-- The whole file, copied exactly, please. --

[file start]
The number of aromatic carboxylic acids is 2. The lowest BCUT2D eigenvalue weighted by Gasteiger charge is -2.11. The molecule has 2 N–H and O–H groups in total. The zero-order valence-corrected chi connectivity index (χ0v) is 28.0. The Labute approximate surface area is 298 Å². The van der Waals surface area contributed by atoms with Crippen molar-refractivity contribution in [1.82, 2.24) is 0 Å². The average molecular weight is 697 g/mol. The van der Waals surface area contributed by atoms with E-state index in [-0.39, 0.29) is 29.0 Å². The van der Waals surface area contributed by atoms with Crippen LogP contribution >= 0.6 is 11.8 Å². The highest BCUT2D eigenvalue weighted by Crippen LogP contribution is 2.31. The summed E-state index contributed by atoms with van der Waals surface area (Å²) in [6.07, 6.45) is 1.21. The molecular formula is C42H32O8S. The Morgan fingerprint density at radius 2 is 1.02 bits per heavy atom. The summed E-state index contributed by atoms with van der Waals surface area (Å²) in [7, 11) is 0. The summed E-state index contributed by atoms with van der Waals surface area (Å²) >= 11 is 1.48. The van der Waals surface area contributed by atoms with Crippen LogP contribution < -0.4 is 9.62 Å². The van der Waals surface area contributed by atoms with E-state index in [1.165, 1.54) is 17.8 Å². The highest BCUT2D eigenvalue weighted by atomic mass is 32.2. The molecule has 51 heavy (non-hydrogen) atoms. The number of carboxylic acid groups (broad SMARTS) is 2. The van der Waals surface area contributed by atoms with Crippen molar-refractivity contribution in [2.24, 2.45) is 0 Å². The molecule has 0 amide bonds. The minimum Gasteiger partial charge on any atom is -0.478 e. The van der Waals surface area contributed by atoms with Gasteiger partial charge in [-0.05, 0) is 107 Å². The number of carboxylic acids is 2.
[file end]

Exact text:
The number of aromatic carboxylic acids is 2. The lowest BCUT2D eigenvalue weighted by Gasteiger charge is -2.11. The molecule has 2 N–H and O–H groups in total. The zero-order valence-corrected chi connectivity index (χ0v) is 28.0. The Labute approximate surface area is 298 Å². The van der Waals surface area contributed by atoms with Crippen molar-refractivity contribution in [1.82, 2.24) is 0 Å². The average molecular weight is 697 g/mol. The van der Waals surface area contributed by atoms with E-state index in [-0.39, 0.29) is 29.0 Å². The van der Waals surface area contributed by atoms with Crippen LogP contribution >= 0.6 is 11.8 Å². The highest BCUT2D eigenvalue weighted by Crippen LogP contribution is 2.31. The summed E-state index contributed by atoms with van der Waals surface area (Å²) in [6.07, 6.45) is 1.21. The molecular formula is C42H32O8S. The Morgan fingerprint density at radius 2 is 1.02 bits per heavy atom. The summed E-state index contributed by atoms with van der Waals surface area (Å²) in [7, 11) is 0. The summed E-state index contributed by atoms with van der Waals surface area (Å²) >= 11 is 1.48. The van der Waals surface area contributed by atoms with Crippen LogP contribution < -0.4 is 9.62 Å². The van der Waals surface area contributed by atoms with E-state index in [1.165, 1.54) is 17.8 Å². The highest BCUT2D eigenvalue weighted by atomic mass is 32.2. The molecule has 51 heavy (non-hydrogen) atoms. The number of carboxylic acid groups (broad SMARTS) is 2. The van der Waals surface area contributed by atoms with Crippen molar-refractivity contribution in [2.24, 2.45) is 0 Å². The molecule has 0 amide bonds. The minimum Gasteiger partial charge on any atom is -0.478 e. The van der Waals surface area contributed by atoms with Gasteiger partial charge in [-0.05, 0) is 107 Å². The number of carboxylic acids is 2.